How To Choose Surface Modifiers
Surface modifiers are the key to powder surface modification to achieve the desired purpose, but there are various types and strong pertinence. Considering the interaction between surface modifier molecules and the surface of inorganic powder, it should be selected as much as possible. Surface modifiers that undergo chemical reactions or chemical adsorption on the surface of powder particles are easily desorbed under the action of strong stirring or extrusion during subsequent application due to physical adsorption.
1. Selection principle of surface modifier
In the actual selection, in addition to considering the type of adsorption, other factors must also be considered, such as product use, product quality standards or requirements, modification process, cost, environmental protection, etc.
(1) Purpose of the product
This is the most important consideration for selecting surface modifier varieties, because different application fields have different technical requirements for powder application properties, such as surface wettability, dispersibility, pH value, electrical properties, weather resistance, gloss, Antimicrobial properties, etc., which is one of the reasons for choosing a variety of surface modifiers depending on the application.
For example: Inorganic powders (fillers or pigments) used in various plastics, rubber, adhesives, oily or solvent-based coatings require good lipophilicity on the surface, that is, good affinity with organic polymer substrates or Compatibility, which requires the selection of surface modifiers that make the surface of inorganic powder hydrophobic and lipophilic;
When choosing calcined kaolin for coating cable insulation fillers, the influence of surface modifiers on dielectric properties and volume resistivity should also be considered;
For the inorganic pigments used in ceramic blanks, it is not only required to have good dispersibility in a dry state, but also to have good affinity with inorganic blanks and be able to disperse evenly in the blanks;
Surface modifiers for inorganic powders (fillers or pigments) used in water-based paints or coatings require the modified powders to have good dispersion, sedimentation stability and compatibility in the water phase.
At the same time, the components of different application systems are also different. When selecting a surface modifier, compatibility and compatibility with the components of the application system must also be considered to avoid failure of other components in the system due to the surface modifier.
(2) Modification process
Modification process is also one of the important considerations in selecting surface modifier varieties. The current surface modification process mainly adopts dry method and wet method.
For the dry process, there is no need to consider its water solubility, but for the wet process, the water solubility of the surface modifier must be considered, because only when it is soluble in water can it fully contact and react with the powder particles in a wet environment.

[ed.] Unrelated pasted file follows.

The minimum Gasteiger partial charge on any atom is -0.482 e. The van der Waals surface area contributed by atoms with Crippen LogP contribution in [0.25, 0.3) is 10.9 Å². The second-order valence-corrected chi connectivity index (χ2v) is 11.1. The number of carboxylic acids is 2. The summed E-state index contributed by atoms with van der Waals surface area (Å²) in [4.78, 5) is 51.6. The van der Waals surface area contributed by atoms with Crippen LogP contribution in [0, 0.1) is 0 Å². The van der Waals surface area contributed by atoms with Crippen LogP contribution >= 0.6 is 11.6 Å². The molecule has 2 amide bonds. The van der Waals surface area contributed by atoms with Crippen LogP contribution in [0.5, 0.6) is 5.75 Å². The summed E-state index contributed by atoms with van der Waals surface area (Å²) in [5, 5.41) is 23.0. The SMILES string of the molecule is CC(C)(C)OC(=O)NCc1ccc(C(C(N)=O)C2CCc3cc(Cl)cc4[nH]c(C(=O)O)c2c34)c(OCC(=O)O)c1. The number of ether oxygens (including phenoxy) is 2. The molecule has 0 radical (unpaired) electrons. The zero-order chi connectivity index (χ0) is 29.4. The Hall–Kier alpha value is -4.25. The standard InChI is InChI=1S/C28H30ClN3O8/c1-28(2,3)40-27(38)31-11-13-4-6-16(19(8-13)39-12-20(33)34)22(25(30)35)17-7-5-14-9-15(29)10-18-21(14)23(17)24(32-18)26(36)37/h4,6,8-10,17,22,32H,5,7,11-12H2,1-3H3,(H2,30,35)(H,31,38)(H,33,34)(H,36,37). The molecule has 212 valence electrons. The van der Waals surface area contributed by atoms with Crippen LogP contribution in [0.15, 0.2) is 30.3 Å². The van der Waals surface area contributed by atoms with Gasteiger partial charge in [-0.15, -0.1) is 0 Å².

For example, stearic acid can be used for dry surface modification of calcium carbonate powder (either directly or after being dissolved in an organic solvent), but in wet surface modification, such as directly adding stearic acid, it is not only difficult to achieve The expected surface modification effect (mainly physical adsorption), and the utilization rate is low, the loss of surface modifier after filtration is serious, and the discharge of organic matter in the filtrate exceeds the standard.
A similar situation holds true for other types of organic surface modifiers. Therefore, for surface modifiers that cannot be directly water-soluble but must be used in a wet environment, they must be saponified, ammonized or emulsified in advance so that they can be dissolved and dispersed in an aqueous solution.
In addition, process factors such as temperature, pressure and environmental factors should also be considered when selecting surface modifiers. All organic surface modifiers will decompose at a certain temperature. For example, the boiling point of silane coupling agent varies between 100-310°C depending on the species. Therefore, the selected surface modifier preferably has a decomposition temperature or boiling point higher than the processing temperature of the application.
(3) Price and environmental factors
Finally, the price and environmental factors should also be considered in the selection of surface modifiers. Under the premise of meeting application performance requirements or optimizing application performance, try to use cheaper surface modifiers to reduce the cost of surface modification. At the same time, attention should be paid to the selection of surface modifiers that do not pollute the environment.